# Image reconstruction (Forward-Backward, Total Variation, L2-norm)¶

This tutorial presents an image reconstruction problem solved by the Forward-Backward splitting algorithm. The convex optimization problem is the sum of a data fidelity term and a regularization term which expresses a prior on the smoothness of the solution, given by

$\min\limits_x \tau \|g(x)-y\|_2^2 + \|x\|_\text{TV}$

where $$\|\cdot\|_\text{TV}$$ denotes the total variation, y are the measurements, g is a masking operator and $$\tau$$ expresses the trade-off between the two terms.

Load an image and convert it to grayscale

>>> import matplotlib.image as mpimg
>>> import numpy as np
>>> try:
...     im_original = mpimg.imread('tutorials/lena.png')
... except:
...     im_original = mpimg.imread('doc/tutorials/lena.png')
>>> im_original = np.dot(im_original[..., :3], [0.299, 0.587, 0.144])


and generate a random masking matrix

>>> np.random.seed(14)  # Reproducible results.
>>> mask = np.random.uniform(size=im_original.shape)
>>> mask = mask > 0.85


which masks 85% of the pixels. The masked image is given by

>>> g = lambda x: mask * x
>>> im_masked = g(im_original)


The prior objective to minimize is defined by

$f_1(x) = \|x\|_\text{TV}$

which can be expressed by the toolbox TV-norm function object, instantiated with

>>> from pyunlocbox import functions
>>> f1 = functions.norm_tv(maxit=50, dim=2)


The fidelity objective to minimize is defined by

$f_2(x) = \tau \|g(x)-y\|_2^2$

which can be expressed by the toolbox L2-norm function object, instantiated with

>>> tau = 100
>>> f2 = functions.norm_l2(y=im_masked, A=g, lambda_=tau)


Note

We set $$\tau$$ to a large value as we trust our measurements and want the solution to be close to them. For noisy measurements a lower value should be considered.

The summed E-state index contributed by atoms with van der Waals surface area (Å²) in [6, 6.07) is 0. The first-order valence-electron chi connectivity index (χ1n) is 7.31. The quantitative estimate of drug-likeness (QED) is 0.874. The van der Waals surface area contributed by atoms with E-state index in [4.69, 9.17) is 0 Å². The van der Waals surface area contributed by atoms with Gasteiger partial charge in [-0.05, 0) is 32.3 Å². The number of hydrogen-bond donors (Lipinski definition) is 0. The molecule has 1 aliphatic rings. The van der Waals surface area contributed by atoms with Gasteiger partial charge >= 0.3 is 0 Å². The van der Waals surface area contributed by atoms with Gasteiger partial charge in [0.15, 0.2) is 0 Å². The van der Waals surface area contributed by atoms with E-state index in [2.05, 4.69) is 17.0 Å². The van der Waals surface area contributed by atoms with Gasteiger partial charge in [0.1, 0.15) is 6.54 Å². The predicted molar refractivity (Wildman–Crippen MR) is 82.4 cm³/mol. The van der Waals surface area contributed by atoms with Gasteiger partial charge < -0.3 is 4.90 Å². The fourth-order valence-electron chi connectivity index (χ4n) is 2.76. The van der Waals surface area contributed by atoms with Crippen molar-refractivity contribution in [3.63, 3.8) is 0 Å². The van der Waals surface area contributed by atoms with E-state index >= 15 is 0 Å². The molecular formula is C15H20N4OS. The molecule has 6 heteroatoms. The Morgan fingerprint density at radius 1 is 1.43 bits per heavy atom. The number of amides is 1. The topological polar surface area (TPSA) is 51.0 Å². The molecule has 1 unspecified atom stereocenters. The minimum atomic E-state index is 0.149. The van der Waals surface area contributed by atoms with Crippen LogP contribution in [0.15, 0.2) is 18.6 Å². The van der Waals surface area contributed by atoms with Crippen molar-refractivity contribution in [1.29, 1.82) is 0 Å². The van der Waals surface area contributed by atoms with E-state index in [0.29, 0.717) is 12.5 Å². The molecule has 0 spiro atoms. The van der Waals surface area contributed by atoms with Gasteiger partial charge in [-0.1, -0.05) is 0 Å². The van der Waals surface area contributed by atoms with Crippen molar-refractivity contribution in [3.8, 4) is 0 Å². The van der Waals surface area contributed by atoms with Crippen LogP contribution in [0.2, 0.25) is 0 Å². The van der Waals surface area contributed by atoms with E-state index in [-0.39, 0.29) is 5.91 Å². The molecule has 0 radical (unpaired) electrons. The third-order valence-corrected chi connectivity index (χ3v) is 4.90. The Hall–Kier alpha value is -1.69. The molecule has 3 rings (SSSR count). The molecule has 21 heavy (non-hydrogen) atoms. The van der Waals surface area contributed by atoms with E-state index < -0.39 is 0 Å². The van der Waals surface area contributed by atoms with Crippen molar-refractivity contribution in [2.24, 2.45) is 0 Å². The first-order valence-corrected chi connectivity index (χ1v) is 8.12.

The step size for optimal convergence is $$\frac{1}{\beta}$$ where $$\beta=2\tau$$ is the Lipschitz constant of the gradient of $$f_2$$ [BT09a]. The Forward-Backward splitting algorithm is instantiated with

>>> from pyunlocbox import solvers
>>> solver = solvers.forward_backward(step=0.5/tau)


and the problem solved with

>>> x0 = np.array(im_masked)  # Make a copy to preserve im_masked.
>>> ret = solvers.solve([f1, f2], x0, solver, maxit=100)
Solution found after 93 iterations:
objective function f(sol) = 4.268861e+03
stopping criterion: RTOL


Let’s display the results:

>>> import matplotlib.pyplot as plt
>>> fig = plt.figure(figsize=(8, 2.5))
>>> ax1 = fig.add_subplot(1, 3, 1)
>>> _ = ax1.imshow(im_original, cmap='gray')
>>> _ = ax1.axis('off')
>>> _ = ax1.set_title('Original image')
>>> ax2 = fig.add_subplot(1, 3, 2)
>>> _ = ax2.imshow(im_masked, cmap='gray')
>>> _ = ax2.axis('off')
>>> _ = ax2.set_title('Masked image')
>>> ax3 = fig.add_subplot(1, 3, 3)
>>> _ = ax3.imshow(ret['sol'], cmap='gray')
>>> _ = ax3.axis('off')
>>> _ = ax3.set_title('Reconstructed image')


The above figure shows a good reconstruction which is both smooth (the TV prior) and close to the measurements (the L2 fidelity).